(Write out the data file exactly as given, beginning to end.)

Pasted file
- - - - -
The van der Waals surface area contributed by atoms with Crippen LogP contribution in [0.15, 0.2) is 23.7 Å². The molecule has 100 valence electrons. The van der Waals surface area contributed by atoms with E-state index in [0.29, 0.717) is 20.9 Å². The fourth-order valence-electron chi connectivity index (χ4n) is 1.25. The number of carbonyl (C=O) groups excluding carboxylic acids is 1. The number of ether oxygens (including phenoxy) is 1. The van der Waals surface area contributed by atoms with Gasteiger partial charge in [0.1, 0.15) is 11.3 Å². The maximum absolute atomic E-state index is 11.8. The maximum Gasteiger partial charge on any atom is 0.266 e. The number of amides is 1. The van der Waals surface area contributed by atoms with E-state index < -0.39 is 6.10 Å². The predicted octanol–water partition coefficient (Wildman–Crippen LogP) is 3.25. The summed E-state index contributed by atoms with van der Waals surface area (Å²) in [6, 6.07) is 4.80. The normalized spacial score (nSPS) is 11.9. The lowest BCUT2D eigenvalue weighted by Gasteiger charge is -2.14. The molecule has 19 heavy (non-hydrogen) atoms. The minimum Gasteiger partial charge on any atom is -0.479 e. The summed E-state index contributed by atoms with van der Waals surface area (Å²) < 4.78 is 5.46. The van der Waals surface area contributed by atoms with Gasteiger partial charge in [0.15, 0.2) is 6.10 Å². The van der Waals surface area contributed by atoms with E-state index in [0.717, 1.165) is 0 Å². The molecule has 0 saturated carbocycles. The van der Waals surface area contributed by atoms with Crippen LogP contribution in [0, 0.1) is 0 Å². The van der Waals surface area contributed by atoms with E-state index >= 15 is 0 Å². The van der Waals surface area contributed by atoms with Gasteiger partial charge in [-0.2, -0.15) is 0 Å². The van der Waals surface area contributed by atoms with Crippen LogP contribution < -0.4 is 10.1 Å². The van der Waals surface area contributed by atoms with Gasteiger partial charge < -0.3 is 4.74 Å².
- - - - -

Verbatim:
The van der Waals surface area contributed by atoms with Crippen LogP contribution in [0.15, 0.2) is 23.7 Å². The molecule has 100 valence electrons. The van der Waals surface area contributed by atoms with E-state index in [0.29, 0.717) is 20.9 Å². The fourth-order valence-electron chi connectivity index (χ4n) is 1.25. The number of carbonyl (C=O) groups excluding carboxylic acids is 1. The number of ether oxygens (including phenoxy) is 1. The van der Waals surface area contributed by atoms with Gasteiger partial charge in [0.1, 0.15) is 11.3 Å². The maximum absolute atomic E-state index is 11.8. The maximum Gasteiger partial charge on any atom is 0.266 e. The number of amides is 1. The van der Waals surface area contributed by atoms with E-state index < -0.39 is 6.10 Å². The predicted octanol–water partition coefficient (Wildman–Crippen LogP) is 3.25. The summed E-state index contributed by atoms with van der Waals surface area (Å²) in [6, 6.07) is 4.80. The normalized spacial score (nSPS) is 11.9. The lowest BCUT2D eigenvalue weighted by Gasteiger charge is -2.14. The molecule has 19 heavy (non-hydrogen) atoms. The minimum Gasteiger partial charge on any atom is -0.479 e. The summed E-state index contributed by atoms with van der Waals surface area (Å²) < 4.78 is 5.46. The van der Waals surface area contributed by atoms with Gasteiger partial charge in [0.15, 0.2) is 6.10 Å². The van der Waals surface area contributed by atoms with E-state index in [0.717, 1.165) is 0 Å². The molecule has 0 saturated carbocycles. The van der Waals surface area contributed by atoms with Crippen LogP contribution in [0, 0.1) is 0 Å². The van der Waals surface area contributed by atoms with E-state index >= 15 is 0 Å². The van der Waals surface area contributed by atoms with Gasteiger partial charge in [-0.2, -0.15) is 0 Å². The van der Waals surface area contributed by atoms with Crippen LogP contribution < -0.4 is 10.1 Å². The van der Waals surface area contributed by atoms with Gasteiger partial charge < -0.3 is 4.74 Å².